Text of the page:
The effect of an arbuscular mycorrhizal fungi (AMF) consortium conformed by (Glomus intraradices, Glomus albidum, Glomus diaphanum, and Glomus claroideum) on plant growth and absorption of Pb, Fe, Na, Ca, and (32)P in barley (Hordeum vulgare L.) and sunflower (Helianthus annuus L.) plants was evaluated. AMF-plants and controls were grown in a substrate amended with powdered Pb slag at proportions of 0, 10, 20, and 30% v/v equivalent to total Pb contents of 117; 5,337; 13,659, and 19,913 mg Pb kg(-1) substrate, respectively. Mycorrhizal root colonization values were 70, 94, 98, and 90%, for barley and 91, 97, 95, and 97%, for sunflower. AMF inoculum had positive repercussions on plant development of both crops. Mycorrhizal barley absorbed more Pb (40.4 mg Pb kg(-1)) shoot dry weight than non-colonized controls (26.5 mg Pb kg(-1)) when treated with a high Pb slag dosage. This increase was higher in roots than shoots (650.0 and 511.5 mg Pb kg(-1) root dry weight, respectively). A similar pattern was found in sunflower. Plants with AMF absorbed equal or lower amounts of Fe, Na and Ca than controls. H. vulgare absorbed more total P (1.0%) than H. annuus (0.9%). The arbuscular mycorrizal consortium enhanced Pb extraction by plants.

  19. Seven years of carbon dioxide enrichment, nitrogen fertilization and plant diversity influence arbuscular mycorrhizal fungi in a grassland ecosystem.

    PubMed

    Antoninka, Anita; Reich, Peter B; Johnson, Nancy Collins

    2011-10-01

    • We tested the prediction that the abundance and diversity of arbuscular mycorrhizal (AM) fungi are influenced by resource availability and plant community composition by examining the joint effects of carbon dioxide (CO(2) ) enrichment, nitrogen (N) fertilization and plant diversity on AM fungi. • We quantified AM fungal spores and extramatrical hyphae in 176 plots after 7 yr of treatment with all combinations of ambient or elevated CO(2) (368 or 560 ppm), with or without N fertilization (0 or 4 g Nm(-2) ), and one (monoculture) or 16 host plant species (polyculture) in the BioCON field experiment at Cedar Creek Ecosystem Science Reserve, Minnesota, USA. • Extramatrical hyphal lengths were increased by CO(2) enrichment, whereas AM spore abundance decreased with N fertilization. Spore abundance, morphotype richness and extramatrical hyphal lengths were all greater in monoculture plots. A structural equation model showed AM fungal biovolume was most influenced by CO(2) enrichment, plant community composition and plant richness, whereas spore richness was most influenced by fungal biovolume, plant community composition and plant richness. • Arbuscular mycorrhizal fungi responded to differences in host community and resource availability, suggesting that mycorrhizal functions, such as carbon sequestration and soil stability, will be affected by global change.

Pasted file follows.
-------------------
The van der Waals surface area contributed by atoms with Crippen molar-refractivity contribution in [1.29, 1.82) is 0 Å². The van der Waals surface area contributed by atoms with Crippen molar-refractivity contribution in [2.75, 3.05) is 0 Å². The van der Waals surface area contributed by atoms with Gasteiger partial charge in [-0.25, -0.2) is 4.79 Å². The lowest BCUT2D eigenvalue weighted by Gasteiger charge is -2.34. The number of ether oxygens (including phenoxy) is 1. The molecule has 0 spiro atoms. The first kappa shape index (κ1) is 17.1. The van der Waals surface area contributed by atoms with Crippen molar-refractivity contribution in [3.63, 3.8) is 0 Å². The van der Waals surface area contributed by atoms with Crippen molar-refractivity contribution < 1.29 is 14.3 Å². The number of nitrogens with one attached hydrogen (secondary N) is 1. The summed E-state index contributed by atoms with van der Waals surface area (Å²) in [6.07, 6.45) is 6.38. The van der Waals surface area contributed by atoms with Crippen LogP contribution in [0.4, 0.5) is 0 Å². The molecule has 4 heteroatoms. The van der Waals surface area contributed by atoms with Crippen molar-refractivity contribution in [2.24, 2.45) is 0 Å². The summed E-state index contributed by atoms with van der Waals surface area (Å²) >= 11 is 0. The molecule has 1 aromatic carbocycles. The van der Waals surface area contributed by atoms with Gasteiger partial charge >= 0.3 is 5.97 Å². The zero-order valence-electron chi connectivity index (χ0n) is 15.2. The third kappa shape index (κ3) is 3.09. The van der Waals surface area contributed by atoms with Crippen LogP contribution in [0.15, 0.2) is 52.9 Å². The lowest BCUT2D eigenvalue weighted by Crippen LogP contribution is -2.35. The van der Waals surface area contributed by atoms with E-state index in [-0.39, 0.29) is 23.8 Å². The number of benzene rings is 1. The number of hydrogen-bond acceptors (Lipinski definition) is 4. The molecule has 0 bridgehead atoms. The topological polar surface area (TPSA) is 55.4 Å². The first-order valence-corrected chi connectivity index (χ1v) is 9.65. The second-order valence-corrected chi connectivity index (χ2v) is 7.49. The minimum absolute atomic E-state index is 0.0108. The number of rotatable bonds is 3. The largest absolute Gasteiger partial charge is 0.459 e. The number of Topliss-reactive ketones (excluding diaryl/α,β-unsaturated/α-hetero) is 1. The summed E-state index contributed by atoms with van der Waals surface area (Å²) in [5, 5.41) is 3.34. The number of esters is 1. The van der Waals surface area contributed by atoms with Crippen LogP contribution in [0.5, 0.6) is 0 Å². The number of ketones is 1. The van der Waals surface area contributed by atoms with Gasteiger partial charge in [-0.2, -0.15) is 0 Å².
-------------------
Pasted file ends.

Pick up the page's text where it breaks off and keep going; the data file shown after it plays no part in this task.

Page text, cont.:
20. Effect of Rhizobium and arbuscular mycorrhizal fungi inoculation on electrolyte leakage in Phaseolus vulgaris roots overexpressing RbohB.

    PubMed

    Arthikala, Manoj-Kumar; Nava, Noreide; Quinto, Carmen

    2015-01-01

    Respiratory oxidative burst homolog (RBOH)-mediated reactive oxygen species (ROS) regulate a wide range of biological functions in plants. They play a critical role in the symbiosis between legumes and nitrogen-fixing bacteria or arbuscular mycorrhizal (AM) fungi. For instance, overexpression of PvRbohB enhances nodule numbers, but reduces mycorrhizal colonization in Phaseolus vulgaris hairy roots and downregulation has the opposite effect. In the present study, we assessed the effect of both rhizobia and AM fungi on electrolyte leakage in transgenic P. vulgaris roots overexpressing (OE) PvRbohB. We demonstrate that elevated levels of electrolyte leakage in uninoculated PvRbohB-OE transgenic roots were alleviated by either Rhizobium or AM fungi symbiosis, with the latter interaction having the greater effect. These results suggest that symbiont colonization reduces ROS elevated electrolyte leakage in P. vulgaris root cells.

  1. Effect of Rhizobium and arbuscular mycorrhizal fungi inoculation on electrolyte leakage in Phaseolus vulgaris roots overexpressing RbohB

    PubMed Central

    Arthikala, Manoj-Kumar; Nava, Noreide; Quinto, Carmen

    2015-01-01